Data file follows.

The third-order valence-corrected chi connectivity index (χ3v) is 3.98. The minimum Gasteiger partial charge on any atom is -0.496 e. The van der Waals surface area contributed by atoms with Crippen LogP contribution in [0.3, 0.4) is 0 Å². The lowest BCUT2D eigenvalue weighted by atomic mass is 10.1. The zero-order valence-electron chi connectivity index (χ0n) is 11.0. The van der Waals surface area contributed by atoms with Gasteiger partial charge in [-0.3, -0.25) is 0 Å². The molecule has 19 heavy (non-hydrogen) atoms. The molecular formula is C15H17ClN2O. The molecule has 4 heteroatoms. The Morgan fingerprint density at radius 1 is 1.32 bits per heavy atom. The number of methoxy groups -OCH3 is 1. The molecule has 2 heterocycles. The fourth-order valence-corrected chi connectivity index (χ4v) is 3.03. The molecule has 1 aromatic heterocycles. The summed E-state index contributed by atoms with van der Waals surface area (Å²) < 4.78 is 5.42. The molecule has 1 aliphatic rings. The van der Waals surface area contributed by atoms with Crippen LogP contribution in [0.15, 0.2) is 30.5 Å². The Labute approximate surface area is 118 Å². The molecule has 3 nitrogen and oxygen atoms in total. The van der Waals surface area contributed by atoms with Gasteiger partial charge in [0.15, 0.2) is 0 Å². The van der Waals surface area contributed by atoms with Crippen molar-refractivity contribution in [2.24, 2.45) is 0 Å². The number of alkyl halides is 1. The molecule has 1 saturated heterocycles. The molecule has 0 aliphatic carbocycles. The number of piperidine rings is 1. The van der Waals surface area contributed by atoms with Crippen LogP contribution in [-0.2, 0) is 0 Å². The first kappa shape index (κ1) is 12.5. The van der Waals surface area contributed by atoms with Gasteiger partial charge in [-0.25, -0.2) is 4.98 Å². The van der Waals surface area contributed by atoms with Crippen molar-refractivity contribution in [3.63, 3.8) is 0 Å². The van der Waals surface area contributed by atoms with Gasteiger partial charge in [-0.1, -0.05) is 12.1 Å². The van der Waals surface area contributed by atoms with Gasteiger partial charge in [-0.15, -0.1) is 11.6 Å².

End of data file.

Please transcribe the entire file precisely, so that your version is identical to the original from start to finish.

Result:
The third-order valence-corrected chi connectivity index (χ3v) is 3.98. The minimum Gasteiger partial charge on any atom is -0.496 e. The van der Waals surface area contributed by atoms with Crippen LogP contribution in [0.3, 0.4) is 0 Å². The lowest BCUT2D eigenvalue weighted by atomic mass is 10.1. The zero-order valence-electron chi connectivity index (χ0n) is 11.0. The van der Waals surface area contributed by atoms with Gasteiger partial charge in [-0.3, -0.25) is 0 Å². The molecule has 19 heavy (non-hydrogen) atoms. The molecular formula is C15H17ClN2O. The molecule has 4 heteroatoms. The Morgan fingerprint density at radius 1 is 1.32 bits per heavy atom. The number of methoxy groups -OCH3 is 1. The molecule has 2 heterocycles. The fourth-order valence-corrected chi connectivity index (χ4v) is 3.03. The molecule has 1 aromatic heterocycles. The summed E-state index contributed by atoms with van der Waals surface area (Å²) < 4.78 is 5.42. The molecule has 1 aliphatic rings. The van der Waals surface area contributed by atoms with Crippen LogP contribution in [0.15, 0.2) is 30.5 Å². The Labute approximate surface area is 118 Å². The molecule has 3 nitrogen and oxygen atoms in total. The van der Waals surface area contributed by atoms with Gasteiger partial charge in [0.15, 0.2) is 0 Å². The van der Waals surface area contributed by atoms with Crippen molar-refractivity contribution in [2.24, 2.45) is 0 Å². The number of alkyl halides is 1. The molecule has 1 saturated heterocycles. The molecule has 0 aliphatic carbocycles. The number of piperidine rings is 1. The van der Waals surface area contributed by atoms with Crippen LogP contribution in [-0.2, 0) is 0 Å². The first kappa shape index (κ1) is 12.5. The van der Waals surface area contributed by atoms with Gasteiger partial charge in [-0.25, -0.2) is 4.98 Å². The van der Waals surface area contributed by atoms with Crippen molar-refractivity contribution in [3.63, 3.8) is 0 Å². The van der Waals surface area contributed by atoms with Gasteiger partial charge in [-0.1, -0.05) is 12.1 Å². The van der Waals surface area contributed by atoms with Gasteiger partial charge in [-0.15, -0.1) is 11.6 Å².